Below are the employment gains from President Bush’s last four years in office from just before the start of the Great Recession, through President Obama’s and so far through President Trump’s tenure.

Bush’s last four years in office:

  • 2005: 210,000 per month or 2.52 million for the year
  • 2006: 175,000 per month or 2.09 million
  • 2007: 96,000 per month or 1.15 million
    • Last six months averaged 55,000 per month
  • 2008: Negative 297,000 per month (recession takes hold)
    • Lost 3.6 million jobs

Obama’s eight years:

  • 2009: Negative 422,000 per month
    • Lost 5.1 million jobs (teeth of the recession)
  • 2010:  88,000 per month or 1.05 million for the year
  • 2011: 174,000 per month or 2.09 million
  • 2012: 179,000 per month or 2.14 million
  • 2013: 192,000 per month or 2.3 million
  • 2014: 250,000 per month or 3 million
  • 2015: 226,000 per month or 2.7 million
  • 2016: 187,000 per month or 2.24 million

Trump’s through September:

  • 2017: 182,000 per month or 2.19 million
  • Through September 2018: 208,000 per month or 2.5 million run rate
U.S. employment

U.S. employmentGRAPH COURTESY OF JOEL D. SHORE, BASED ON EMPLOYMENT DATA FROM THE U.S. BUREAU OF LABOR STATISTICS

Unemployment rate has been dropping for 9 years

The unemployment rate shows pretty much the same progression from President Obama to President Trump . The unemployment rate started to climb the last two years of President Bush’s second term and substantially in Obama’s first year as the Great Recession that he had inherited was having a huge impact.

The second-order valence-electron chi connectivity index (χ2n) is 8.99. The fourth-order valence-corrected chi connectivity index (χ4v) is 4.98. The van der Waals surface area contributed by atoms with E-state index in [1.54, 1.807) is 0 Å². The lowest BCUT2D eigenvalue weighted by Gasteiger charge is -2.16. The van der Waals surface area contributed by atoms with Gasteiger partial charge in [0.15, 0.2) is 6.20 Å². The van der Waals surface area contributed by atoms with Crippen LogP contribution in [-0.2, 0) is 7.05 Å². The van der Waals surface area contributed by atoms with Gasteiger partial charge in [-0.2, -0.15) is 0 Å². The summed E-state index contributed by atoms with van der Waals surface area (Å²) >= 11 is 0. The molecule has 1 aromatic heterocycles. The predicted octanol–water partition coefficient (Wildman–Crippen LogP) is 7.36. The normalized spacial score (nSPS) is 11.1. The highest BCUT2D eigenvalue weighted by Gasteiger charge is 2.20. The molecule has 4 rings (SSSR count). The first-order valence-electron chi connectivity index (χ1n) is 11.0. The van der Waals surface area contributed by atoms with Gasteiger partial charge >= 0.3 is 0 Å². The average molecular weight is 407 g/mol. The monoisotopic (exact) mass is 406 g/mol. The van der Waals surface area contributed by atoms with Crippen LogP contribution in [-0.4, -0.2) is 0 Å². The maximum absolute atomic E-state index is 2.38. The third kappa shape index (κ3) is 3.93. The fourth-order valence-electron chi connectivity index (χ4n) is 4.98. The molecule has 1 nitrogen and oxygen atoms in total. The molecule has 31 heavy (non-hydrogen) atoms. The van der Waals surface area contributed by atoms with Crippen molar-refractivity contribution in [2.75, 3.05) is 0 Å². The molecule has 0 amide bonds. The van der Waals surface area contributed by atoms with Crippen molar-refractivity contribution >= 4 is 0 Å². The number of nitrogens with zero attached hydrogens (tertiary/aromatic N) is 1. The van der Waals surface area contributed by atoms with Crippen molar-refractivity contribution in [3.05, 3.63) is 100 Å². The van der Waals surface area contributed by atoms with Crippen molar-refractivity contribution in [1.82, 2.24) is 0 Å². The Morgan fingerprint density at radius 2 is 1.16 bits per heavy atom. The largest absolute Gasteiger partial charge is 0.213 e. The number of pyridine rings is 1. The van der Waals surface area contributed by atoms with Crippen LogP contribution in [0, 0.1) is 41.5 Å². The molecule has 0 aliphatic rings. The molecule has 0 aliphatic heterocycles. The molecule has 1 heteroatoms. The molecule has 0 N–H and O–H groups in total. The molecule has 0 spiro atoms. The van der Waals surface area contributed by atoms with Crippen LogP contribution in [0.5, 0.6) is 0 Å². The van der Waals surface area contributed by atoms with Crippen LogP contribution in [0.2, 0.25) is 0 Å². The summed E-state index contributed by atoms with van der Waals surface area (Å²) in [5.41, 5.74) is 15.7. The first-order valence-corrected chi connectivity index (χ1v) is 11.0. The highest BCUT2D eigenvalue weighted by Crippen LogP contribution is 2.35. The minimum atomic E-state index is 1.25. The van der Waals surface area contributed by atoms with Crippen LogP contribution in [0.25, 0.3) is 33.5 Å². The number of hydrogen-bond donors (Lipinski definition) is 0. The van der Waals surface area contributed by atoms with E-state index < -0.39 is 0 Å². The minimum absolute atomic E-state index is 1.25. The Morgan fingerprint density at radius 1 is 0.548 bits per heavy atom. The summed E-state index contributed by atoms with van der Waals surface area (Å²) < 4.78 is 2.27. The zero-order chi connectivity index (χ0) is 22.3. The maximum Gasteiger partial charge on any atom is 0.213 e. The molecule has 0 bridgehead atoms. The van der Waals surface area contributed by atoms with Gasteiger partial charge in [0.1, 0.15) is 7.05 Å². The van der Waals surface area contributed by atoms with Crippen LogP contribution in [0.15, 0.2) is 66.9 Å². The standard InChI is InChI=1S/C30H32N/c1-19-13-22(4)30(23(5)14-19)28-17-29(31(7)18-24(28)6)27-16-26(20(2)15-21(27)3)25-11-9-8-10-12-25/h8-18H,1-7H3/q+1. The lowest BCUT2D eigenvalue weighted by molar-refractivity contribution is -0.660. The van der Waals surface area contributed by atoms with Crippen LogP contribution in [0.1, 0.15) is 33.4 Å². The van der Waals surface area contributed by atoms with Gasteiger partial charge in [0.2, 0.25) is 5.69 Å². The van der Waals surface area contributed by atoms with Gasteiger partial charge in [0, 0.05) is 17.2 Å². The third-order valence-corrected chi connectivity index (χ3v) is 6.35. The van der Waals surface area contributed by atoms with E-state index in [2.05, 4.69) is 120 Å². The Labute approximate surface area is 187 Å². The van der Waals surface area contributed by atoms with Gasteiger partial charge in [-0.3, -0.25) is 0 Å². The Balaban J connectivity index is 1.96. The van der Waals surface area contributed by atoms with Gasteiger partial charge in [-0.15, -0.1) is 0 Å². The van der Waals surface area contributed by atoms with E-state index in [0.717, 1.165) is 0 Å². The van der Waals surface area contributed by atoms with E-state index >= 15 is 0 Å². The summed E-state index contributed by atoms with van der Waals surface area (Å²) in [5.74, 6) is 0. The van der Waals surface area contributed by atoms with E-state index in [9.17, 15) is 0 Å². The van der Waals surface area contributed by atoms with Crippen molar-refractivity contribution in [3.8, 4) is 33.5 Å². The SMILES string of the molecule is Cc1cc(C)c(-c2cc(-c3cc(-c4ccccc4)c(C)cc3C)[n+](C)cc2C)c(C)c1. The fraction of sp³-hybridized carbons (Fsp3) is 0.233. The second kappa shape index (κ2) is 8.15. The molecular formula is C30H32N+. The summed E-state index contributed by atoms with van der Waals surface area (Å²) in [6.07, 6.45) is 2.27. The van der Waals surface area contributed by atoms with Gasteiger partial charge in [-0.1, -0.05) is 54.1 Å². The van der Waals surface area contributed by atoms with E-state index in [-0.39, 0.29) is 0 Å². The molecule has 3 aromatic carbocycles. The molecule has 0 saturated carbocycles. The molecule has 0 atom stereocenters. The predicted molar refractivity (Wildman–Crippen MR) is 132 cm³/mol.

Bush’s last four years in office:

  • December 2005: 4.9%
  • December 2006: 4.4%, decreased 0.5%
  • December 2007: 5.0%, increased 0.6%
  • December 2008: 7.3%, increased 2.3%

Obama’s time in office

  • December 2009: 9.9%, increased 2.6%(teeth of the recession)
  • December 2010: 9.3%, decreased 0.6%
  • December 2011: 8.5%, decreased 0.8%
  • December 2012: 7.9%, decreased 0.6%
  • December 2013: 6.7%, decreased 1.2%
  • December 2014: 5.6%, decreased 1.1%
  • December 2015: 5.0%, decreased 0.6%
  • December 2016: 4.7%, decreased 0.3%

Trump’s through September:

  • December 2017: 4.1%, decreased 0.6%
  • September 2018: 3.7%, decreased 0.4%

The second graph that shows the U.S. unemployment rate continues on essentially the same path even with a slightly higher GDP growth rate (based on trailing four quarters growth).

U.S. unemployment rate

U.S. unemployment rateGRAPH COURTESY OF JACK WOIDA USING FEDERAL RESERVE BANK OF ST. LOUIS, FRED DATA